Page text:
Closing track In the Stable of the Sphinx, a jazzy, sprawling instrumental (also present in a longer version in the 2004 remaster), is possibly the album's masterpiece: mainly guitar-driven, unlike most of the other tracks, it features some brilliant sax and violin work. Flutes take centre stage in the dreamy, hippyish Isadora; while Waterways and Bathers conjure images of Eastern-style languor and sensuality, with lashings of sumptuous violin and keyboard melodies. On the other hand, the bluesy, harmonica-driven Centaur Woman sounds somewhat harsh, and is in my opinion the weakest offering on the album, even though the slightly distorted, dramatic vocals add some interest to the song.

As previous reviewers have already stated, Mercator Projected is not the accomplished work of a seasoned band. However, even in its raw state it shows the promise than East of Eden would fulfill in their sophomore effort, Snafu. It is a great pity that they did not achieve the fame they deserved for their highly individual, creative approach to prog - they could have become as big as Yes or King Crimson, but now they are forgotten by almost everyone but the real aficionados of the beginnings of the genre.

On any account, this album is highly recommended to anyone who likes their prog to be a challenge, even if a bit rough around the edges. Four and a half stars from me for a disc that every self-respecting prog fan should at least try once.

Progressiveears Review: The first East of Eden album appeared in February, 1969. The poster accompanying the original release on Deram Records proclaimed “Sounds from every hemisphere fuse and form cosmoramic rock!” The back of the LP sleeve itself was more erudite: “Take one electric violin which blows rock and Bartok, add one flute from the East, mix in Sumerian saxophones, bass, drums, guitar and liquid word pictures.”

The first song is a catchy 5 minute violin propelled rocker entitled “Northern Hemisphere” that includes some memorable ‘out there’ lyrics like “We like the northern hemisphere, that’s where the strangest things appear” imbuing the music with a mystical quality. The utterly eclectic nature of East of Eden is demonstrated 1:46 into the gentle psychedelic ballad “Isadora” plaintively sung by Geoff Nicholson when the beat shifts to ‘ska’ with Dave Arbus’ flute whistling away, duetting with sax player Ron Caines, a ‘song within a song’. “Waterways” is an atmospheric ‘eastern’ piece with slightly melancholy but haunting violin refrain and is described as a ‘Nilotic landscape in 5/4 (answers on a postcard please!) It actually reminded me very much of what Camel would do later.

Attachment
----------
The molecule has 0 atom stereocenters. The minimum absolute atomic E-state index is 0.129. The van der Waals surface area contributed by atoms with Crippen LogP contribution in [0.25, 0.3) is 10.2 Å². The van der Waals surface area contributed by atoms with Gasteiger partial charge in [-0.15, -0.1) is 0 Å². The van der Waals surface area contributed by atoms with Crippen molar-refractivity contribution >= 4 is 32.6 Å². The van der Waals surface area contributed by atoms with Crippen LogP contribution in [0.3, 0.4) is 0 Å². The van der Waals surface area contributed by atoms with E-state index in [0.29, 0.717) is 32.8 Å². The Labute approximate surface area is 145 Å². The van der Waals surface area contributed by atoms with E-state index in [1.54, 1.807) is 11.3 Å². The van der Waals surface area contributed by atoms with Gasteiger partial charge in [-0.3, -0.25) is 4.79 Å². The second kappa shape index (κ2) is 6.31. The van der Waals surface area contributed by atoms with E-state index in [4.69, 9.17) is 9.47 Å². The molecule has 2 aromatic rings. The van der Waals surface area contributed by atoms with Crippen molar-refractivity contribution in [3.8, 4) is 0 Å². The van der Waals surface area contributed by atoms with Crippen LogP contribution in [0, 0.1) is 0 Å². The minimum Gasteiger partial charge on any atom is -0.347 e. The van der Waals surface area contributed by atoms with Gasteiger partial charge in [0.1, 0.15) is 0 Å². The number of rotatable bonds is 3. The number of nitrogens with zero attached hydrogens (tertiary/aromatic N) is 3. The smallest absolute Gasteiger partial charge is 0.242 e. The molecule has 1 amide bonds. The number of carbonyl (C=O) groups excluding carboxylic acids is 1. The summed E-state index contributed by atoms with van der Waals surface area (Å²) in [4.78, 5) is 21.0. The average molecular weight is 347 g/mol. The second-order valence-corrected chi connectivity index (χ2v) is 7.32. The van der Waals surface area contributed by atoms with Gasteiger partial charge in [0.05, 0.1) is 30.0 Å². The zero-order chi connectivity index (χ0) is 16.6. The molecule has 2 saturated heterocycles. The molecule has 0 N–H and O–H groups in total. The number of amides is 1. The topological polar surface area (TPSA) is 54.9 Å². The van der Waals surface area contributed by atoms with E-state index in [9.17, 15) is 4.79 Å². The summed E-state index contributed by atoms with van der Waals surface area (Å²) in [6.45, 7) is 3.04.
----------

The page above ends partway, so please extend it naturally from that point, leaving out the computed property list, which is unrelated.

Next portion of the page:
Steve York adds harmonica and Ron Caines takes the vocal duties on the hilarious blues/ jazz rude pastiche “Centaur Woman” with its extraordinary walking bass line joined by flute and sax. There’s even a ‘bass duel’ between, well York and York the ‘finest young bass player in the universe’, ‘Half woman, half beast, half bass guitar’ is how “Centaur Woman” is described on the original sleeve- fair enough! At the end, free from jazz erupts, is every bit as chaotic as contemporary Dave Jackson’s work with Van Der Graaf Generator. “Bathers” is pastoral, early Pink Floyd inflected

“Communion” is ‘inspired by a Bartok string quartet and, after a brief oppressive opening contains some incongruously light and airy flute and some inspired drumming. Nicholson’s charming vocal style is perfect for the short psychedelic song “Moth” while “In The Stable of the Sphinx” is an 8:30 instrumental that sees the musicians take stock and suddenly become disciplined.

The Esoteric remaster has three bonus tracks, all worthwhile in their own way. The “In The Stable of the Sphinx” demo is 2:40 longer than the version that made the album and I prefer it in many ways despite the slightly inferior sound quality. There’s a harder edge, more of a driving rock quality about this version than the one that ended up on the album. The demo version of “Waterways” is also more daring than the one that ended up on the official release.

There’s also a faithful evocation of The Byrds’ “Eight Miles High” stretched to nearly 7 minutes that the band recorded in early September, 1969. Some spirited playing redeems the questionable vocals and the band leave with (more or less) their reputations intact. It actually suits Dave Arbus’ fluid, pterodactyl like violin and the strident rhythm section rather well and allows Geoff to play probably his best guitar break to date.

So East of Eden were a true musical collective playing an exotic, eclectic an unique brand of jazz/ avant-garde influenced progressive rock with every musician’s contribution valued and highlighted and every composition credited ‘East of Eden’. Finally, a reminded that Mercator Projected made the top 30 of the recent progressive ears 1969 albums of the year poll. ~ AMG

1. Northern Hemisphere 5:02
2. Isadora 4:32
3. Waterways 6:49
4. Centaur Woman 7:09
5. Bathers 4:57
6. Communion 4:03
7. Moth 3:54
8. In the Stable of the Sphinx 8:29